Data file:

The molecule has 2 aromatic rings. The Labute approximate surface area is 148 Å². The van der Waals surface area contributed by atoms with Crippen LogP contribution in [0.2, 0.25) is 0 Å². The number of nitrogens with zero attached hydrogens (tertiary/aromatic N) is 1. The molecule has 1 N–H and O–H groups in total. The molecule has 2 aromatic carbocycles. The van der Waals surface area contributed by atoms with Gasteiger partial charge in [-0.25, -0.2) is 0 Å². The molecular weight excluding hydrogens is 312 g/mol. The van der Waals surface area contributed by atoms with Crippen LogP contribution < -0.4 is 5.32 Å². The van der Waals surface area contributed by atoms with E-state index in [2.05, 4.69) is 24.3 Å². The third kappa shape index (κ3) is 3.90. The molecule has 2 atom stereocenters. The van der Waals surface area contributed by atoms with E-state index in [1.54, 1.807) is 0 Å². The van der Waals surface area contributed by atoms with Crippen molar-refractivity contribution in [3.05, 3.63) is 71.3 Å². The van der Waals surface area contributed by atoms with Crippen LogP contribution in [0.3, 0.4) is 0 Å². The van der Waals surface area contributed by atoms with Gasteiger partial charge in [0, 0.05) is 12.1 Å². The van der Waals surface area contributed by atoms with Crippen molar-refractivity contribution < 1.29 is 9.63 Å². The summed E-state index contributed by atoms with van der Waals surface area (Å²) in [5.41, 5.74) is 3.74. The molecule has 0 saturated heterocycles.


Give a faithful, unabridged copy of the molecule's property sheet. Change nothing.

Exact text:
The molecule has 2 aromatic rings. The Labute approximate surface area is 148 Å². The van der Waals surface area contributed by atoms with Crippen LogP contribution in [0.2, 0.25) is 0 Å². The number of nitrogens with zero attached hydrogens (tertiary/aromatic N) is 1. The molecule has 1 N–H and O–H groups in total. The molecule has 2 aromatic carbocycles. The van der Waals surface area contributed by atoms with Gasteiger partial charge in [-0.25, -0.2) is 0 Å². The molecular weight excluding hydrogens is 312 g/mol. The van der Waals surface area contributed by atoms with Crippen LogP contribution < -0.4 is 5.32 Å². The van der Waals surface area contributed by atoms with E-state index in [2.05, 4.69) is 24.3 Å². The third kappa shape index (κ3) is 3.90. The molecule has 2 atom stereocenters. The van der Waals surface area contributed by atoms with E-state index in [1.54, 1.807) is 0 Å². The van der Waals surface area contributed by atoms with Crippen molar-refractivity contribution in [3.05, 3.63) is 71.3 Å². The van der Waals surface area contributed by atoms with Crippen LogP contribution in [0.3, 0.4) is 0 Å². The van der Waals surface area contributed by atoms with Gasteiger partial charge in [0, 0.05) is 12.1 Å². The van der Waals surface area contributed by atoms with Crippen molar-refractivity contribution < 1.29 is 9.63 Å². The summed E-state index contributed by atoms with van der Waals surface area (Å²) in [5.41, 5.74) is 3.74. The molecule has 0 saturated heterocycles.